• Cabrillo Hort: Mother’s Day Sale, early May
  • Fungus Federation of Santa Cruz: Fungus Fair, early January

Monterey Bay Dahlia Society’s Annual Tuber Sale

If you visited the Society’s annual show at the Museum of Art & History last August, you would have enjoyed the great diversity of the array of dahlia blossoms. This plant offers an extraordinary range of blossom colors, sizes, and forms, making it a source of endless fascination and a great temptation to become a collector. The blossoms can be appreciated both individually and as a grand display of natural specimens of botanical beauty.

As you anticipate spring in your garden, you could be thinking about adding new blooming plants for summer and fall color splashes. The dahlia is an excellent bloomer to add to your garden, and now is the right time to find dahlias to plant.

The Monterey Bay Dahlia Society will hold its annual tuber and plant sale on Saturday, April 6th, 2019, from 9:00 –11:00 a.m., at Deer Park Shopping Center in Aptos, on the Center’s upper level, near the Red Apple Café.  This sale provides a fine opportunity for gardeners to select from a wide variety of cultivars that have been grown locally, and benefit from good prices. Prospective buyers should arrive early, as the tubers are sold quickly.

Santa Cruz Bonsai Kai 31th Annual Exhibit

April 6 – 7, 2019 10:00 a.m. – 5:00 p.m. both days at †he Museum of Art and History, 705 Front Street, Santa Cruz. The highlight of each day’s show will be at 2:00 p.m. when Bonsai Masters, Mike Pistello (Saturday) and Sensei Katsumi Kinoshita (Sunday) will demonstrate the techniques for creating an artistic tree from common nursery stock. The newly created bonsai tree will then be offered in a raffle drawing along with other trees and items donated by club members. These trees have been cared for, designed, wired, and potted in bonsai pots so individuals winning the trees can begin enjoying this art form immediately.

Monterey Bay Area Cactus & Succulent Society’s Spring Show & Sale

The Society will hold this event on April 13th & 14th, at San Juan Bautista’s Community Hall, 10 San Jose Street. We’ll have more about this increasingly popular show & sale before that date, but mark your calendar now.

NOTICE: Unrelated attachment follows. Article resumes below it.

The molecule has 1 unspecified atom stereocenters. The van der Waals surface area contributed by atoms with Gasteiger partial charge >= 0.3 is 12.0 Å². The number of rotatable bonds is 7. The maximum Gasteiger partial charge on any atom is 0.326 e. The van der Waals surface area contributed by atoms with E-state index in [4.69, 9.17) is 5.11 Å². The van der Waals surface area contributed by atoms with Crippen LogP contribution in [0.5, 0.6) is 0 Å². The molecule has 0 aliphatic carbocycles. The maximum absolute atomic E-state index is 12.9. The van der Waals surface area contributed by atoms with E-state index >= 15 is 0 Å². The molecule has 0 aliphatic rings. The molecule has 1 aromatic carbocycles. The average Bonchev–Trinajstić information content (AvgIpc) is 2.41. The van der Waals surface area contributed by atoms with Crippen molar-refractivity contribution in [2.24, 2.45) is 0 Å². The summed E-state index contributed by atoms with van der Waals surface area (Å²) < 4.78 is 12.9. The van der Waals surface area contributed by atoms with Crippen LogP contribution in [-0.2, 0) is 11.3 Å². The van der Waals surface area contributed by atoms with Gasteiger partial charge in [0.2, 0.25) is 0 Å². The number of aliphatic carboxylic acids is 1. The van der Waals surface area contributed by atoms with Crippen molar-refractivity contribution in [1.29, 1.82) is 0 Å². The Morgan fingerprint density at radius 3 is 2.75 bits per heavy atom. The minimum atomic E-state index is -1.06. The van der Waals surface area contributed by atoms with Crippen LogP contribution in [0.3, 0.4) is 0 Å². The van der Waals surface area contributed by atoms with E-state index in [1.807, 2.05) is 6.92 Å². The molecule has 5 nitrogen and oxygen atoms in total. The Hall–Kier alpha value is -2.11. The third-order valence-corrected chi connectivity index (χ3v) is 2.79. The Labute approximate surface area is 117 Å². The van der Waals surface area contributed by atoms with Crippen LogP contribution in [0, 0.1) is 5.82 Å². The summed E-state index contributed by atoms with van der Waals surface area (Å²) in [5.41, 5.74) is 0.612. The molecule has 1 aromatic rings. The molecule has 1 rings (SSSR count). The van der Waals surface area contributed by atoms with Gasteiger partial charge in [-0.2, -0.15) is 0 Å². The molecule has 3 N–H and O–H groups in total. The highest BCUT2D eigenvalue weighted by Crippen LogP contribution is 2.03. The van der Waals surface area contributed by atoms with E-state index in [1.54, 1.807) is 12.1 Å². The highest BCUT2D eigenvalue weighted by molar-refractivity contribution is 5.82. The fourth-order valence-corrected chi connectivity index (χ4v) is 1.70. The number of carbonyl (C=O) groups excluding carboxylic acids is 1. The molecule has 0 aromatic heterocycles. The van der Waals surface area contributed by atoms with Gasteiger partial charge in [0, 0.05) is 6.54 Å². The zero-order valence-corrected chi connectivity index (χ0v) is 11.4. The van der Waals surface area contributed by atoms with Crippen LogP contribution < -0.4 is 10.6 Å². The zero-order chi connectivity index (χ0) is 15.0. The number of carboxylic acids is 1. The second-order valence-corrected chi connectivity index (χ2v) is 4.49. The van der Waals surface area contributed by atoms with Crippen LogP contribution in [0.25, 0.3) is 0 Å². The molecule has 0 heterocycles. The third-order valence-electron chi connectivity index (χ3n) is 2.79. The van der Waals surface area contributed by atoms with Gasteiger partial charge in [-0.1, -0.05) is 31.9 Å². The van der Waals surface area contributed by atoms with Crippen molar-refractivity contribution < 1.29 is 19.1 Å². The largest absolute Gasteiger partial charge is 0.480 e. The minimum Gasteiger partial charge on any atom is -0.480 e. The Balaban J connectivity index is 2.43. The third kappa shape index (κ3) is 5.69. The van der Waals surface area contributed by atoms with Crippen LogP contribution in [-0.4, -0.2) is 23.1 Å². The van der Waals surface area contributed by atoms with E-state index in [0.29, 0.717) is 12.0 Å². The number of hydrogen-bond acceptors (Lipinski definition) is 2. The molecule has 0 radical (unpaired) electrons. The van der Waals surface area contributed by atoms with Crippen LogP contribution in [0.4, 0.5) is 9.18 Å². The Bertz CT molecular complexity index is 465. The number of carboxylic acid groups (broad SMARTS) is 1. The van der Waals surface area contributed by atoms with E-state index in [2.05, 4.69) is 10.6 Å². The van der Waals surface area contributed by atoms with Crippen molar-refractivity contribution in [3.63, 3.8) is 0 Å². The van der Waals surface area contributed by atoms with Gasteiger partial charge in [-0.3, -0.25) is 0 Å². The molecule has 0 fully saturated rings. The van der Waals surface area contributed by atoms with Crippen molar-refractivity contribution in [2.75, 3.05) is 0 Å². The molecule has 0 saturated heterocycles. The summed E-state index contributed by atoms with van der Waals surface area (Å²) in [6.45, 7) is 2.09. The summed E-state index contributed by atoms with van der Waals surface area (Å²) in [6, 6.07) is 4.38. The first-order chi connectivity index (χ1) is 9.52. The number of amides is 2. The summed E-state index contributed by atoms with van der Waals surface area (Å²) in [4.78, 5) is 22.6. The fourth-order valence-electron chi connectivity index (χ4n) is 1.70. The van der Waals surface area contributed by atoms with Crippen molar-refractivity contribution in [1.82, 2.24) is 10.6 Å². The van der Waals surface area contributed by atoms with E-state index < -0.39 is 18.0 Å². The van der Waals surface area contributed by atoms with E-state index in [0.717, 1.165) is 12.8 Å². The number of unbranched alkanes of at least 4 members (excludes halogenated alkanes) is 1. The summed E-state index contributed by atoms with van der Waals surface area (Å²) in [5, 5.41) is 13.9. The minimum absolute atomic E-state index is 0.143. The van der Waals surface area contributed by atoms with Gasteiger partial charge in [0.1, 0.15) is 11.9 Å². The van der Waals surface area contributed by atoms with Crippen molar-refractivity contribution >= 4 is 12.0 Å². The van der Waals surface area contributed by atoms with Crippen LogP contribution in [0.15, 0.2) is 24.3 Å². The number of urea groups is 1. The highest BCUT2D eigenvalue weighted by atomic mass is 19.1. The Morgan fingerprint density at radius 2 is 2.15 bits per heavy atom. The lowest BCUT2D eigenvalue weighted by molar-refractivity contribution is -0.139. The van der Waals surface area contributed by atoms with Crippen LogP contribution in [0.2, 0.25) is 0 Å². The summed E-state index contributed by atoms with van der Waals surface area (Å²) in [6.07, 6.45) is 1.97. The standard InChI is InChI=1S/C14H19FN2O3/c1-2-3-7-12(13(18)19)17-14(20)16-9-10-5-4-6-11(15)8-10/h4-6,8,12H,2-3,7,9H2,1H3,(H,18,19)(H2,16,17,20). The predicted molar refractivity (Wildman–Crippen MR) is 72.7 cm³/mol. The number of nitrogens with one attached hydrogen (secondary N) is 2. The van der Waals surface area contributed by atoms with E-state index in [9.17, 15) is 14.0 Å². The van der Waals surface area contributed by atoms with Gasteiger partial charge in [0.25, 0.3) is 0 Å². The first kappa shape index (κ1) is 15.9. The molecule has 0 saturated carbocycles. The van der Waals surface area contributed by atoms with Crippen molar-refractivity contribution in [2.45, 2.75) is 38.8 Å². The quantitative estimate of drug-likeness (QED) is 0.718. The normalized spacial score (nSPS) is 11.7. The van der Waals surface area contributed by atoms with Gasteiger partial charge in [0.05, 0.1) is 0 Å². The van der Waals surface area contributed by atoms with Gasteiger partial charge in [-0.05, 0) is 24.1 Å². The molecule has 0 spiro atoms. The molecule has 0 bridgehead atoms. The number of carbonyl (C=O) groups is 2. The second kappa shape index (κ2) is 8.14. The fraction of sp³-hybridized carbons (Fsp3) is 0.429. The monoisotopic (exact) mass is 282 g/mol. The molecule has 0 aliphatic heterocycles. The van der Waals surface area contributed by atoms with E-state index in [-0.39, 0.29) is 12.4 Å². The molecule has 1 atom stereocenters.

California Native Plant Society, Monterey Chapter’s 58th Wildflower Show

This amazing, eye-opening event will be held April 19-21, 2019 at the Pacific Grove Museum of Natural History, 65 Forest Ave, Pacific Grove. While visiting nature’s bounty in person is an incomparable experience, this show provides a unique opportunity to study and appreciate California’s wildflower treasures without trampling them.

If you are a gardener with broad horticultural interests, you develop your own calendar for benefitting from the creative offerings of our local garden groups.

Meet the Bromeliads

By happenstance, my thoughts turn this week to bromeliads. This plant family includes fifty-one genera, almost all of which are native to the tropical Americas. The most familiar member of this family is the pineapple, which certainly has value as an ornamental, but we will focus here on the bromeliads that we can enjoy in our homes or gardens.

There is considerable diversity within the Bromeliad family. Earlier this week, Brian Kemble provided a photographic tour of Puyas, which he calls “Bromeliad Royalty,” for the Monterey Bay Area Cactus & Succulent Society. Kemble is the long-time curator of the Ruth Bancroft Garden in Walnut Creek and a student of, and prolific writer about, succulent plants.

The Puya genus includes about 230 species, the largest of which is Puya raimondii, which can reach 10 feet tall in vegetative growth with a flower spike 33 feet tall. Other Puyas range around more garden-friendly sizes. In Australia, several years ago, I had the opportunity to examine and photograph a grove of the Chilean Puya berteroniana, called the Turquoise Puya. This plant grows up to 10 feet tall, and display “waxy, metallic blooms of the most unearthly emerald-turquoise. “

Blossom of the Turquoise Puya (Puya berteroniana)
Puya berterionana brsnch

I have a young specimen of this plant in my garden, planted with enough space to accommodate its mature size. Once well established, however, it could spread into a cluster of plants that will require stern control.

The Puya is one of the terrestrial Bromeliads, which was the topic of Bromeliad collector Dennis Cathcart’s recent presentation for the San Francisco Cactus & Succulent Society. He focused on the popular Cryptanthus (Earth Star), a native of Brazil. Other terrestrial Bromeliads include prickly Dyckia (no common name) and Hechtia (False Agave).

The Bromeliad family includes several epiphytes, including the popular genus Tillandsia (Airplants), which includes 650 species of evergreen perennial flowering plants native to northern Mexico and southeastern United States. These must qualify as the most easily maintained plants in existence, making them favorites of dorm-dwellers and other occasional gardeners.

A significant species within the Tillandsia genus is Spanish Moss (T. usneoides), which is the smallest Bromeliad. It is native to southeastern United States and other areas, and grows on larger trees in tropical and subtropical climates.

An epiphytic Bromeliad that I enjoy in my garden is one of the 255 species within the Aechmea genus: A. gamosepala (Matchstick Bromeliad). This epiphytic plant is is often grown in a container with some soil. It is easily propagated from offsets that it produces easily. The plant blooms in mid-winter, so my plant is out of season at the time of this writing. The photograph shows a blossom from the San Diego County Fair, where it won (not surprisingly) first place for the best multi-colored bloom.